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First Person Account: A Barcelona Report on the Catalan Independence Vote

on Tue, 01/02/2018 - 09:56
Barcelona and the Catalan independene vote
Adriana Nadal coordinates our Barcelona Untour and welcomes our guests on the ground in Spain. She was born in Barcelona and works there as a journalist and in theater. Here she reflects on the movement for Catalan independence, its history, and what she's seen on the streets in her beloved hometown.
 
If I look back at this past year in my beautiful Barcelona, I can’t tell when exactly this situation made the click and how it did so fast. The political situation shook our lives this past quarter, though our lives weren’t directly affected for more than 2 days of peaceful demonstrations or strikes.  
 
I know what media does. They look for the best headline. And Barcelona was a good one when the police started hitting people trying to vote in a European country. I’m a journalist. I know that’s a good story. And political turmoil always catches our interest. 
 
The other day a friend of mine went to Madrid and people kept asking her if we were OK and how our lives were now. Excuse me? She was shocked! 
 
Our lives are exactly as they were before. And Barcelona is still the peaceful and beautiful city that it was 3 months ago. She sat in front of the TV in her apartment in Madrid and watched the news, and then she understood. How necessary it is to show chaos in Barcelona to justify everything the central government is doing!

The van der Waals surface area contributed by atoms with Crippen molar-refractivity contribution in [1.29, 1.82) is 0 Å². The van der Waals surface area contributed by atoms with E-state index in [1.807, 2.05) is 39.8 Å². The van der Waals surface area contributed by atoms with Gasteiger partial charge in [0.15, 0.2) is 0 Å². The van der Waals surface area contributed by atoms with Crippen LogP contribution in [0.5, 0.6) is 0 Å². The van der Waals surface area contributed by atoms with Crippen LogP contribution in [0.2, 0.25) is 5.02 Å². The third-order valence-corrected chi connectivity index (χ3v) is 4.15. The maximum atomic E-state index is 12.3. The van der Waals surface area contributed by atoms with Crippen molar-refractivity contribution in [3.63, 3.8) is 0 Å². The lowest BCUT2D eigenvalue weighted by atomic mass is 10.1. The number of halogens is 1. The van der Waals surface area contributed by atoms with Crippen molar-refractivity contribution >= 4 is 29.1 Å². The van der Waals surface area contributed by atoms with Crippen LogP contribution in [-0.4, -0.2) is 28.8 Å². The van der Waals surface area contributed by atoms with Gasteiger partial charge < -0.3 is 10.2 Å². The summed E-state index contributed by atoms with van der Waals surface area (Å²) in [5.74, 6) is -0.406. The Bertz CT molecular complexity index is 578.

But I need to tell you the only violent moment we experienced was that Referendum day inside those voting stations, where people tried to stop the police from doing what the judge dictated. 
 
But on TV it seemed everyone was getting hit. The Independence side wanted the world to think so in order to get international support. It didn’t work. 
 
Let me first introduce you to the conflict here. That would be only my opinion, but I can tell you I’m one of the neutral ones. I didn’t want to vote on October 2, and I didn’t do it because I think the Catalan Parliament was tricky and not at all honest. 
 
After lunch though I decided to at least go and defend one of the voting stations to stand against violence used by the central government through police. We stood there with people who voted, people who didn’t want to vote but ended up doing it, and people who didn’t vote.
 
And that’s been all. Two different parties showing power off. Two different parties trying to gain votes for coming elections. And lots of media and political manipulation. From both sides. It was like new season of the TV show House of Cards. 
 
So I was just audience watching every move. And it has its interest. A big political moment lived first hand. Great political learning.
 
I remember all those Untours clients who were visiting Barcelona back then. They got really into Catalan politics, some of them even bought an independent flag, and some others were against. It’s always fun to visit a country where so many interesting political things are happening. 
 
It all started back in 2006 when 74% of Catalan people voted in a legal referendum asking to have more self-government (as the Basques do for example). The Catalan Parliament approved those results, but when the project arrived to the Spanish Courts, the national aspirations were reduce by a considerable amount. Catalan people got really disappointed and/or angry.